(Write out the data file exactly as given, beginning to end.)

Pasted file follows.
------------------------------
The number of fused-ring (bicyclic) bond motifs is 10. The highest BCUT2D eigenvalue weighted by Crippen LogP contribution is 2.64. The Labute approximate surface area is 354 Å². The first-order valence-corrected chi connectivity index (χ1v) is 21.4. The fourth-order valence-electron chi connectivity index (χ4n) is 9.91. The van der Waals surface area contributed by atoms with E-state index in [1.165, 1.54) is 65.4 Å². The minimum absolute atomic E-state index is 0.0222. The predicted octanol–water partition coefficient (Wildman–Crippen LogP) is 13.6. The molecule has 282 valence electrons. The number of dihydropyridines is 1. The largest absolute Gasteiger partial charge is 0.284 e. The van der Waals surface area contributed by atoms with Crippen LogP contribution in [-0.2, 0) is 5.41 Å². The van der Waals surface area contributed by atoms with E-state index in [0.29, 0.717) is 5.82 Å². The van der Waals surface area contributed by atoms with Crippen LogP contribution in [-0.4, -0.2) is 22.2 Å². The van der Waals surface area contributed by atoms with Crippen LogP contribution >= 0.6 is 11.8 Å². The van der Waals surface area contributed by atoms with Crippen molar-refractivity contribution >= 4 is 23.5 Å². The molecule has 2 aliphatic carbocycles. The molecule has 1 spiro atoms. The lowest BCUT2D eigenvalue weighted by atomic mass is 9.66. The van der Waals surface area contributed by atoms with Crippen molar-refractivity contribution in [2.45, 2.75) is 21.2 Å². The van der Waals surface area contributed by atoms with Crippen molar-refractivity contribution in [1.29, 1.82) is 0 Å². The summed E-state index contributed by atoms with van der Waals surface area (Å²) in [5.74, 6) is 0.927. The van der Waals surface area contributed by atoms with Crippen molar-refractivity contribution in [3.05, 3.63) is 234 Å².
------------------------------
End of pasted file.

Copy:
The number of fused-ring (bicyclic) bond motifs is 10. The highest BCUT2D eigenvalue weighted by Crippen LogP contribution is 2.64. The Labute approximate surface area is 354 Å². The first-order valence-corrected chi connectivity index (χ1v) is 21.4. The fourth-order valence-electron chi connectivity index (χ4n) is 9.91. The van der Waals surface area contributed by atoms with E-state index in [1.165, 1.54) is 65.4 Å². The minimum absolute atomic E-state index is 0.0222. The predicted octanol–water partition coefficient (Wildman–Crippen LogP) is 13.6. The molecule has 282 valence electrons. The number of dihydropyridines is 1. The largest absolute Gasteiger partial charge is 0.284 e. The van der Waals surface area contributed by atoms with Crippen LogP contribution in [-0.2, 0) is 5.41 Å². The van der Waals surface area contributed by atoms with E-state index in [0.29, 0.717) is 5.82 Å². The van der Waals surface area contributed by atoms with Crippen LogP contribution in [-0.4, -0.2) is 22.2 Å². The van der Waals surface area contributed by atoms with Crippen LogP contribution >= 0.6 is 11.8 Å². The van der Waals surface area contributed by atoms with Crippen molar-refractivity contribution >= 4 is 23.5 Å². The molecule has 2 aliphatic carbocycles. The molecule has 1 spiro atoms. The lowest BCUT2D eigenvalue weighted by atomic mass is 9.66. The van der Waals surface area contributed by atoms with Crippen molar-refractivity contribution in [2.45, 2.75) is 21.2 Å². The van der Waals surface area contributed by atoms with Crippen molar-refractivity contribution in [1.29, 1.82) is 0 Å². The summed E-state index contributed by atoms with van der Waals surface area (Å²) in [5.74, 6) is 0.927. The van der Waals surface area contributed by atoms with Crippen molar-refractivity contribution in [3.05, 3.63) is 234 Å².